Despite Its High P/E Ratio, Is Old Dominion Freight Line, Inc. (NASDAQ:ODFL) Still Undervalued?

This article is for investors who would like to improve their understanding of price to earnings ratios (P/E ratios). We’ll show how you can use Old Dominion Freight Line, Inc.’s (NASDAQ:ODFL) P/E ratio to inform your assessment of the investment opportunity. What is Old Dominion Freight Line’s P/E ratio? Well, based on the last twelve months it is 24.08. That corresponds to an earnings yield of approximately 4.2%.

View our latest analysis for Old Dominion Freight Line

How Do You Calculate Old Dominion Freight Line’s P/E Ratio?

The formula for price to earnings is:

Price to Earnings Ratio = Share Price ÷ Earnings per Share (EPS)

Or for Old Dominion Freight Line:

P/E of 24.08 = $188.22 ÷ $7.82 (Based on the trailing twelve months to September 2019.)

Is A High Price-to-Earnings Ratio Good?

The higher the P/E ratio, the higher the price tag of a business, relative to its trailing earnings. That is not a good or a bad thing per se, but a high P/E does imply buyers are optimistic about the future.

Does Old Dominion Freight Line Have A Relatively High Or Low P/E For Its Industry?

We can get an indication of market expectations by looking at the P/E ratio. You can see in the image below that the average P/E (19.6) for companies in the transportation industry is lower than Old Dominion Freight Line’s P/E.

NasdaqGS:ODFL Price Estimation Relative to Market, December 23rd 2019
NasdaqGS:ODFL Price Estimation Relative to Market, December 23rd 2019

Old Dominion Freight Line’s P/E tells us that market participants think the company will perform better than its industry peers, going forward. Shareholders are clearly optimistic, but the future is always uncertain. So investors should always consider the P/E ratio alongside other factors, such as whether company directors have been buying shares.

How Growth Rates Impact P/E Ratios

P/E ratios primarily reflect market expectations around earnings growth rates. Earnings growth means that in the future the ‘E’ will be higher. Therefore, even if you pay a high multiple of earnings now, that multiple will become lower in the future. And as that P/E ratio drops, the company will look cheap, unless its share price increases.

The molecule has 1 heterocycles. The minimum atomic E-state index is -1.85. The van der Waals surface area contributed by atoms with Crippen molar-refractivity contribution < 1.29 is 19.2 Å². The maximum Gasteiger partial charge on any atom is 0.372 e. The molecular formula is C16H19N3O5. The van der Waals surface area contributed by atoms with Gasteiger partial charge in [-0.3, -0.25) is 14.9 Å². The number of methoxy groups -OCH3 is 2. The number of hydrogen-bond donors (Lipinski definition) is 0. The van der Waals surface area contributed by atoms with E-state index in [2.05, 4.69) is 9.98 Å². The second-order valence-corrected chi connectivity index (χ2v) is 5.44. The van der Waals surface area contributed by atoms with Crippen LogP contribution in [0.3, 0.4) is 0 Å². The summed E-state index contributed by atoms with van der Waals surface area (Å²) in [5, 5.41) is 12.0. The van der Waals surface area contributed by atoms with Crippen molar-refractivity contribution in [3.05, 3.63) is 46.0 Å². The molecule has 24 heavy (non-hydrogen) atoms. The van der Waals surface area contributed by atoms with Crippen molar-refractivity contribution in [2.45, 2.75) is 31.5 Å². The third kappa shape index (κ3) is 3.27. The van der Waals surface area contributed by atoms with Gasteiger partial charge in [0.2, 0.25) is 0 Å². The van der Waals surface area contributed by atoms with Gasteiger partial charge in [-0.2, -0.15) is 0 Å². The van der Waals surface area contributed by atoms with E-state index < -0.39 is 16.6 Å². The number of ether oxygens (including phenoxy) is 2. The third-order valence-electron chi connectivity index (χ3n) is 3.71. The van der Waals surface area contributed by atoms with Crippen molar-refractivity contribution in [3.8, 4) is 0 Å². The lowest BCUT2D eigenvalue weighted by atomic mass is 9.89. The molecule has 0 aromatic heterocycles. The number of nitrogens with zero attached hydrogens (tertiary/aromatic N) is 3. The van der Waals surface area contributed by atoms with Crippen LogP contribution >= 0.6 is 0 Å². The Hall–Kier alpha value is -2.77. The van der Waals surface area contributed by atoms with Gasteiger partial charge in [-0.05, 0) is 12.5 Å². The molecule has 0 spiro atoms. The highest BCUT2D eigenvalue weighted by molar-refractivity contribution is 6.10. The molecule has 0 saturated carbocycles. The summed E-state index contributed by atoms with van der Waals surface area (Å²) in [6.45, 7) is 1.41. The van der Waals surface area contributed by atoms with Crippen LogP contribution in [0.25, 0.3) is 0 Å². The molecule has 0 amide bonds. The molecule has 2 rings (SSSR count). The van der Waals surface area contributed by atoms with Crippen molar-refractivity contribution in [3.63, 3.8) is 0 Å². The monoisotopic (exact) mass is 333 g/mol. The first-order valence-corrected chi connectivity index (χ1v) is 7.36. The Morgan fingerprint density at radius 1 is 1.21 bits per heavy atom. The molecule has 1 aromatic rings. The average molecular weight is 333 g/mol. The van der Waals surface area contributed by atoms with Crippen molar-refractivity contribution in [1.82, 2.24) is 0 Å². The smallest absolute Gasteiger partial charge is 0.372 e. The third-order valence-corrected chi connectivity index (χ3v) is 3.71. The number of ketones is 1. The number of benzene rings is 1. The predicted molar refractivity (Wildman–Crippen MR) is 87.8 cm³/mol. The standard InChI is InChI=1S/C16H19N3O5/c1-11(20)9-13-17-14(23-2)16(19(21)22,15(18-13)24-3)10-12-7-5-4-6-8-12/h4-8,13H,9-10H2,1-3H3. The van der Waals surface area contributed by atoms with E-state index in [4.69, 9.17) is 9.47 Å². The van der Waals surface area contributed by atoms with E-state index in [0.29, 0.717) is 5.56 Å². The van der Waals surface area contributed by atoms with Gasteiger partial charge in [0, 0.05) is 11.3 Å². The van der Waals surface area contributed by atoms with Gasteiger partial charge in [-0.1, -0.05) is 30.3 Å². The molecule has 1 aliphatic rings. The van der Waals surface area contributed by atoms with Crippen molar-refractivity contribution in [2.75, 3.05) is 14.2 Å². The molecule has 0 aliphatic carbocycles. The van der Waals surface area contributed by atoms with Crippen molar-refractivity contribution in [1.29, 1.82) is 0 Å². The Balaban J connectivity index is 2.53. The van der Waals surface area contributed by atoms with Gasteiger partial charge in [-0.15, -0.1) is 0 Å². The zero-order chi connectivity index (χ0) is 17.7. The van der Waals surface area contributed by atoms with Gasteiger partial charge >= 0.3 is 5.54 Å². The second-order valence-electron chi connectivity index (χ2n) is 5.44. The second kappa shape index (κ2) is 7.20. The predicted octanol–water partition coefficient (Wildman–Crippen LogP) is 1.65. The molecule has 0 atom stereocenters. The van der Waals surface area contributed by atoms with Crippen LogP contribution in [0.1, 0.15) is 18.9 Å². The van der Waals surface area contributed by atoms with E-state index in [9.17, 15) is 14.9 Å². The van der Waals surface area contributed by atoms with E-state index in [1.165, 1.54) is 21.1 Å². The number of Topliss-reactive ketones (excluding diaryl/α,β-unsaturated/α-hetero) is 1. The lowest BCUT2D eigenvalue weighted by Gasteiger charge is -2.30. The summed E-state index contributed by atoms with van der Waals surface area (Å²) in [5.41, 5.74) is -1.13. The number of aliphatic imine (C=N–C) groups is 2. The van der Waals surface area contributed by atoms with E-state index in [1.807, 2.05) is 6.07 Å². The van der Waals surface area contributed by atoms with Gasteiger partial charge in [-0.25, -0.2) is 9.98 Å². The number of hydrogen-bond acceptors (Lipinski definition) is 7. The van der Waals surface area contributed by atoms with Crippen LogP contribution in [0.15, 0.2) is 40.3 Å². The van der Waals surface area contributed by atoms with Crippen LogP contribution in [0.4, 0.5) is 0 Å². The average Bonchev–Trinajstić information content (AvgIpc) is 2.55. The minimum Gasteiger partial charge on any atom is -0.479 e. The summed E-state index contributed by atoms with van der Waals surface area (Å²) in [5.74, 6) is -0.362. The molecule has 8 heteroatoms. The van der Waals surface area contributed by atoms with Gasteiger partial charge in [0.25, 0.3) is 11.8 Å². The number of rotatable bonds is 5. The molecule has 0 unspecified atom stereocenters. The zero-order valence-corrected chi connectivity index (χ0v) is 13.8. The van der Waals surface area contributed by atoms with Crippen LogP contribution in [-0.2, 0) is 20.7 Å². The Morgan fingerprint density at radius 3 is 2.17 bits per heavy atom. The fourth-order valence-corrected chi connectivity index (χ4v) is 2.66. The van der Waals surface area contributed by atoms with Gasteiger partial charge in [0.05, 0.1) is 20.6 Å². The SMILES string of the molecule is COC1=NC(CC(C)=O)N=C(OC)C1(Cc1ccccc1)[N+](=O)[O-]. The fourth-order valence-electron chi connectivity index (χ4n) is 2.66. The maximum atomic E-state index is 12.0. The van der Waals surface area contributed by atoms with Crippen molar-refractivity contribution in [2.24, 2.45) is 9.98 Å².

Old Dominion Freight Line had pretty flat EPS growth in the last year. But it has grown its earnings per share by 22% per year over the last five years.

Don’t Forget: The P/E Does Not Account For Debt or Bank Deposits

One drawback of using a P/E ratio is that it considers market capitalization, but not the balance sheet. So it won’t reflect the advantage of cash, or disadvantage of debt. Hypothetically, a company could reduce its future P/E ratio by spending its cash (or taking on debt) to achieve higher earnings.

Such expenditure might be good or bad, in the long term, but the point here is that the balance sheet is not reflected by this ratio.

Old Dominion Freight Line’s Balance Sheet

The extra options and safety that comes with Old Dominion Freight Line’s US$277m net cash position means that it deserves a higher P/E than it would if it had a lot of net debt.

The Verdict On Old Dominion Freight Line’s P/E Ratio

Old Dominion Freight Line trades on a P/E ratio of 24.1, which is above its market average of 18.9. The recent drop in earnings per share might keep value investors away, but the relatively strong balance sheet will allow the company time to invest in growth. Clearly, the high P/E indicates shareholders think it will!

Investors should be looking to buy stocks that the market is wrong about. As value investor Benjamin Graham famously said, ‘In the short run, the market is a voting machine but in the long run, it is a weighing machine. So this free visualization of the analyst consensus on future earnings could help you make the right decision about whether to buy, sell, or hold.

You might be able to find a better buy than Old Dominion Freight Line. If you want a selection of possible winners, check out this free list of interesting companies that trade on a P/E below 20 (but have proven they can grow earnings).

If you spot an error that warrants correction, please contact the editor at This article by Simply Wall St is general in nature. It does not constitute a recommendation to buy or sell any stock, and does not take account of your objectives, or your financial situation. Simply Wall St has no position in the stocks mentioned.

We aim to bring you long-term focused research analysis driven by fundamental data. Note that our analysis may not factor in the latest price-sensitive company announcements or qualitative material. Thank you for reading.